At the end of the month the school will welcome its first ever group of foreign exchange students in the shape of 11 young people from Toulon in the south of France, writes Mark Cottingham, principal at Shirebrook Academy.
They will come to Shirebrook and stay with local families.
By coincidence, their trip will coincide with the day the UK officially leaves the EU.
I do think that younger people’s opinion of Brexit has been neglected.
But it was made clear to me by a language student when the school was invited to the House of Lords recently to talk about exchange trips.
Talking about the need for languages in schools, he said that to the young generation the world was a smaller place, because other countries’ arts, sports, music, attitudes and cultures are freely being broadcast on YouTube and kids are tuning in.
They have a better understanding of what students in other countries are into because content is no longer limited to country boundaries.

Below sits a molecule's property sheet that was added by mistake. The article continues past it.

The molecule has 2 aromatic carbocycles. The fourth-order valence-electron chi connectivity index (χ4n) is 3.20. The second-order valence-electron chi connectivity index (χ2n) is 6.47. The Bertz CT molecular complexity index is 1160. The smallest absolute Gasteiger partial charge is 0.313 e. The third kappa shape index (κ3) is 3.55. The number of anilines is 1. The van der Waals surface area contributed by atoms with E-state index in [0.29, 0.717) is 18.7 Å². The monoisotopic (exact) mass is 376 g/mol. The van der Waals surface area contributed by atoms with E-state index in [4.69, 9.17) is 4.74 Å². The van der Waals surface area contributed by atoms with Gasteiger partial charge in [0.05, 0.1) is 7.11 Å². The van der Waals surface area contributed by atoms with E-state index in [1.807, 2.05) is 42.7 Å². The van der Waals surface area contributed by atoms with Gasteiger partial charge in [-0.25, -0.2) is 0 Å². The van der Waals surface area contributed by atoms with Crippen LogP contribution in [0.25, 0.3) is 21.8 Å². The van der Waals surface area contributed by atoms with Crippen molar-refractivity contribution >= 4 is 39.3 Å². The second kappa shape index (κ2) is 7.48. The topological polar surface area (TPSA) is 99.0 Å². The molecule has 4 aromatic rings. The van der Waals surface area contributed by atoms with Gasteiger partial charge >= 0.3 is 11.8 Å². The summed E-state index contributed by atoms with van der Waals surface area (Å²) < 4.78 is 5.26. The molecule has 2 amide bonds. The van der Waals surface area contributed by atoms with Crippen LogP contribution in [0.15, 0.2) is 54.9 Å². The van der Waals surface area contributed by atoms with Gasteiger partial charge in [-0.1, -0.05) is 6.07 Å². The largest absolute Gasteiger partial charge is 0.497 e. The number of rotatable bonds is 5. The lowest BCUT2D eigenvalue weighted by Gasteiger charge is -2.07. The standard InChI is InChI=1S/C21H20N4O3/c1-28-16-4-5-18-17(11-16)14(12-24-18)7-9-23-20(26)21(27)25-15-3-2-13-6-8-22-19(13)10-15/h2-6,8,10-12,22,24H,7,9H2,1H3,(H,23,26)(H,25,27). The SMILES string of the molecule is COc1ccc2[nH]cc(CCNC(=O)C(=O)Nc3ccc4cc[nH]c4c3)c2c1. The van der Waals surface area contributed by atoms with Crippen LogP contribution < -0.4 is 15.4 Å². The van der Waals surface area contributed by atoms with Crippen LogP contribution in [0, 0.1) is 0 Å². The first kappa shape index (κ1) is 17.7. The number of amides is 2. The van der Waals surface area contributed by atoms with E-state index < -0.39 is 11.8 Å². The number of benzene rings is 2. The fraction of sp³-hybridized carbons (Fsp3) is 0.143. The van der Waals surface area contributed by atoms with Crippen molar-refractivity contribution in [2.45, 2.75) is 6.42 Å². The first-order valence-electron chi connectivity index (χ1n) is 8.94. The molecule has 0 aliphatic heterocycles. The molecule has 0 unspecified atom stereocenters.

And the proliferation of global brands means that a high street in France is increasingly like a high street in Nottingham.
Young people across the world are culturally, psychologically and emotionally closer now than they ever have been.
And this means they are more equipped than ever before to live and work overseas.
So by learning a foreign language, they can capitalise on this even further.
Sadly, a recent survey found that foreign language learning in UK secondary schools is at its lowest since the turn of the Millennium.
Not at Shirebrook where we’re committed to promoting foreign languages and the number of students choosing languages is increasing.
This is why we’re excited about inviting our French students over – even if the UK is severing links with the mainland at the same time.